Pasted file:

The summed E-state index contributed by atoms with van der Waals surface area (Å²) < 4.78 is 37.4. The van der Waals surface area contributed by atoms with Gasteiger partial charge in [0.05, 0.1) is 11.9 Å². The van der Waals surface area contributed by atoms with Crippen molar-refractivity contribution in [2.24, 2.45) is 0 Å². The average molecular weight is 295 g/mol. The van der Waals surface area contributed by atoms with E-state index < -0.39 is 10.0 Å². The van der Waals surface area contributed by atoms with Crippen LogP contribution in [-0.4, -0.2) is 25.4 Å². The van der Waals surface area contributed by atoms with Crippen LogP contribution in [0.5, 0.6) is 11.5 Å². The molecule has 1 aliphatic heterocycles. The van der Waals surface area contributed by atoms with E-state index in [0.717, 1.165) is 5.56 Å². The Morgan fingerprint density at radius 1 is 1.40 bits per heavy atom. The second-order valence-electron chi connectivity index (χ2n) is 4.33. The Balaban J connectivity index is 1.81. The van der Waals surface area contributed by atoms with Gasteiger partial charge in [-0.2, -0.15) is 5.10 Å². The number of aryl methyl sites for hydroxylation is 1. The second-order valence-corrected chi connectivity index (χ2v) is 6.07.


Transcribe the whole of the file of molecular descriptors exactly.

The summed E-state index contributed by atoms with van der Waals surface area (Å²) < 4.78 is 37.4. The van der Waals surface area contributed by atoms with Gasteiger partial charge in [0.05, 0.1) is 11.9 Å². The van der Waals surface area contributed by atoms with Crippen molar-refractivity contribution in [2.24, 2.45) is 0 Å². The average molecular weight is 295 g/mol. The van der Waals surface area contributed by atoms with E-state index < -0.39 is 10.0 Å². The van der Waals surface area contributed by atoms with Crippen LogP contribution in [-0.4, -0.2) is 25.4 Å². The van der Waals surface area contributed by atoms with Crippen LogP contribution in [0.5, 0.6) is 11.5 Å². The molecule has 1 aliphatic heterocycles. The van der Waals surface area contributed by atoms with E-state index in [0.717, 1.165) is 5.56 Å². The Morgan fingerprint density at radius 1 is 1.40 bits per heavy atom. The second-order valence-electron chi connectivity index (χ2n) is 4.33. The Balaban J connectivity index is 1.81. The van der Waals surface area contributed by atoms with Gasteiger partial charge in [-0.2, -0.15) is 5.10 Å². The number of aryl methyl sites for hydroxylation is 1. The second-order valence-corrected chi connectivity index (χ2v) is 6.07.